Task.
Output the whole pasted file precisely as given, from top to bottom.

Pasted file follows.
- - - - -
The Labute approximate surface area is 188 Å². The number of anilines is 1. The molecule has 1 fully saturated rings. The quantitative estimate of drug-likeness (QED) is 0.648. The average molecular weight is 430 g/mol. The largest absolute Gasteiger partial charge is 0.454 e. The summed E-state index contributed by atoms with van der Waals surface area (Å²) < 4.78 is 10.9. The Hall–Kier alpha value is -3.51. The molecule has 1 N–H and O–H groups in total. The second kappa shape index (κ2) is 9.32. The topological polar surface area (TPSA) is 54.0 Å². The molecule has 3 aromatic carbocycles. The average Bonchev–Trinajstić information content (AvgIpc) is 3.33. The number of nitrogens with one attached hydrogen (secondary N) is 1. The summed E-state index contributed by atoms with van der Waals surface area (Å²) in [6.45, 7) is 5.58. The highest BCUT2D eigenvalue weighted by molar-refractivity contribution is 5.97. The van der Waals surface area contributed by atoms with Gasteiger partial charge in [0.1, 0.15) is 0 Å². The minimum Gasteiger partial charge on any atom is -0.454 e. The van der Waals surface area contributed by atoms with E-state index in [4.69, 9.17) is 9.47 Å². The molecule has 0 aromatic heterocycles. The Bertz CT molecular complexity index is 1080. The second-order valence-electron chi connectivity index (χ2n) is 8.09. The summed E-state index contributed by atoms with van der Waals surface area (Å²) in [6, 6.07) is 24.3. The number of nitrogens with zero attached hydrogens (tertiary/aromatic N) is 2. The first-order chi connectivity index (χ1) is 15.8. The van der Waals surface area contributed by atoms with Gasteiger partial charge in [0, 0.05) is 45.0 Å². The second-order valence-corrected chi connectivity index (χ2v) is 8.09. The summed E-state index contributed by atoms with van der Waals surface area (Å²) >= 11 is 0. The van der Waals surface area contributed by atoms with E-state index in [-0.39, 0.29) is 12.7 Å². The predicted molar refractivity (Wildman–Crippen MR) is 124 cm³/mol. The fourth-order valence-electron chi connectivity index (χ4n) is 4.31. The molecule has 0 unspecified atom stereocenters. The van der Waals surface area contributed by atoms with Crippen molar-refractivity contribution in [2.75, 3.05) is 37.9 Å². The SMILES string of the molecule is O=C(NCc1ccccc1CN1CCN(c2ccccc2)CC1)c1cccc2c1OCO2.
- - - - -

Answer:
The Labute approximate surface area is 188 Å². The number of anilines is 1. The molecule has 1 fully saturated rings. The quantitative estimate of drug-likeness (QED) is 0.648. The average molecular weight is 430 g/mol. The largest absolute Gasteiger partial charge is 0.454 e. The summed E-state index contributed by atoms with van der Waals surface area (Å²) < 4.78 is 10.9. The Hall–Kier alpha value is -3.51. The molecule has 1 N–H and O–H groups in total. The second kappa shape index (κ2) is 9.32. The topological polar surface area (TPSA) is 54.0 Å². The molecule has 3 aromatic carbocycles. The average Bonchev–Trinajstić information content (AvgIpc) is 3.33. The number of nitrogens with one attached hydrogen (secondary N) is 1. The summed E-state index contributed by atoms with van der Waals surface area (Å²) in [6.45, 7) is 5.58. The highest BCUT2D eigenvalue weighted by molar-refractivity contribution is 5.97. The van der Waals surface area contributed by atoms with Gasteiger partial charge in [0.1, 0.15) is 0 Å². The minimum Gasteiger partial charge on any atom is -0.454 e. The van der Waals surface area contributed by atoms with E-state index in [4.69, 9.17) is 9.47 Å². The molecule has 0 aromatic heterocycles. The Bertz CT molecular complexity index is 1080. The second-order valence-electron chi connectivity index (χ2n) is 8.09. The summed E-state index contributed by atoms with van der Waals surface area (Å²) in [6, 6.07) is 24.3. The number of nitrogens with zero attached hydrogens (tertiary/aromatic N) is 2. The first-order chi connectivity index (χ1) is 15.8. The van der Waals surface area contributed by atoms with Gasteiger partial charge in [0, 0.05) is 45.0 Å². The second-order valence-corrected chi connectivity index (χ2v) is 8.09. The summed E-state index contributed by atoms with van der Waals surface area (Å²) >= 11 is 0. The van der Waals surface area contributed by atoms with E-state index in [-0.39, 0.29) is 12.7 Å². The predicted molar refractivity (Wildman–Crippen MR) is 124 cm³/mol. The fourth-order valence-electron chi connectivity index (χ4n) is 4.31. The molecule has 0 unspecified atom stereocenters. The van der Waals surface area contributed by atoms with Crippen molar-refractivity contribution in [2.75, 3.05) is 37.9 Å². The SMILES string of the molecule is O=C(NCc1ccccc1CN1CCN(c2ccccc2)CC1)c1cccc2c1OCO2.